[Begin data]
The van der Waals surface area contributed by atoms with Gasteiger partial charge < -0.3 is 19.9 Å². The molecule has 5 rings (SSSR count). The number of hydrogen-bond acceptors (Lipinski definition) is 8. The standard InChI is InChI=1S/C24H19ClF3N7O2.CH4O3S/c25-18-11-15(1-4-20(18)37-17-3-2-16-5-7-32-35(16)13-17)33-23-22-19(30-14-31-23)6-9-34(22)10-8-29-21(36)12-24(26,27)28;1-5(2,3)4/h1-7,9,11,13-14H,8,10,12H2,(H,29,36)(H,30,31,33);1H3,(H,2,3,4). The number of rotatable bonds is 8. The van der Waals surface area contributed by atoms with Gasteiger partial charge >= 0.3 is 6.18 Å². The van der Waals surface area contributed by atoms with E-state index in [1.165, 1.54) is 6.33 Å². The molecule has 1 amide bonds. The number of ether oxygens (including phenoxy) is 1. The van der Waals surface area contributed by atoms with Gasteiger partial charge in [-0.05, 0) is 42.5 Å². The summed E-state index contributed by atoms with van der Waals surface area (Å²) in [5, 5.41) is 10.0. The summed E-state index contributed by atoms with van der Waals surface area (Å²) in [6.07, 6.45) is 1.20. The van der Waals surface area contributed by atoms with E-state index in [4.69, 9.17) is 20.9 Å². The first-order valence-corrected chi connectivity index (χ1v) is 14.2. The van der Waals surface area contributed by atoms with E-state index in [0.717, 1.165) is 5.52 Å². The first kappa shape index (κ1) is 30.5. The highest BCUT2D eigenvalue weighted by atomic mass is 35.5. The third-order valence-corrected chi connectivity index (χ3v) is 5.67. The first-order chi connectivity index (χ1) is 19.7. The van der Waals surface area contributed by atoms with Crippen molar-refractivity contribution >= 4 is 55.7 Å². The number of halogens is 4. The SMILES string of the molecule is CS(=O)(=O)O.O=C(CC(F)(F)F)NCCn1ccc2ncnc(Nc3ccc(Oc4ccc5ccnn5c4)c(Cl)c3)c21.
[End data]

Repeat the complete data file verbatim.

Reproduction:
The van der Waals surface area contributed by atoms with Gasteiger partial charge < -0.3 is 19.9 Å². The molecule has 5 rings (SSSR count). The number of hydrogen-bond acceptors (Lipinski definition) is 8. The standard InChI is InChI=1S/C24H19ClF3N7O2.CH4O3S/c25-18-11-15(1-4-20(18)37-17-3-2-16-5-7-32-35(16)13-17)33-23-22-19(30-14-31-23)6-9-34(22)10-8-29-21(36)12-24(26,27)28;1-5(2,3)4/h1-7,9,11,13-14H,8,10,12H2,(H,29,36)(H,30,31,33);1H3,(H,2,3,4). The number of rotatable bonds is 8. The van der Waals surface area contributed by atoms with Gasteiger partial charge >= 0.3 is 6.18 Å². The van der Waals surface area contributed by atoms with E-state index in [1.165, 1.54) is 6.33 Å². The molecule has 1 amide bonds. The number of ether oxygens (including phenoxy) is 1. The van der Waals surface area contributed by atoms with Gasteiger partial charge in [-0.05, 0) is 42.5 Å². The summed E-state index contributed by atoms with van der Waals surface area (Å²) in [5, 5.41) is 10.0. The summed E-state index contributed by atoms with van der Waals surface area (Å²) in [6.07, 6.45) is 1.20. The van der Waals surface area contributed by atoms with E-state index in [4.69, 9.17) is 20.9 Å². The first-order valence-corrected chi connectivity index (χ1v) is 14.2. The van der Waals surface area contributed by atoms with E-state index in [0.717, 1.165) is 5.52 Å². The first kappa shape index (κ1) is 30.5. The highest BCUT2D eigenvalue weighted by atomic mass is 35.5. The third-order valence-corrected chi connectivity index (χ3v) is 5.67. The first-order chi connectivity index (χ1) is 19.7. The van der Waals surface area contributed by atoms with Crippen molar-refractivity contribution >= 4 is 55.7 Å². The number of halogens is 4. The SMILES string of the molecule is CS(=O)(=O)O.O=C(CC(F)(F)F)NCCn1ccc2ncnc(Nc3ccc(Oc4ccc5ccnn5c4)c(Cl)c3)c21.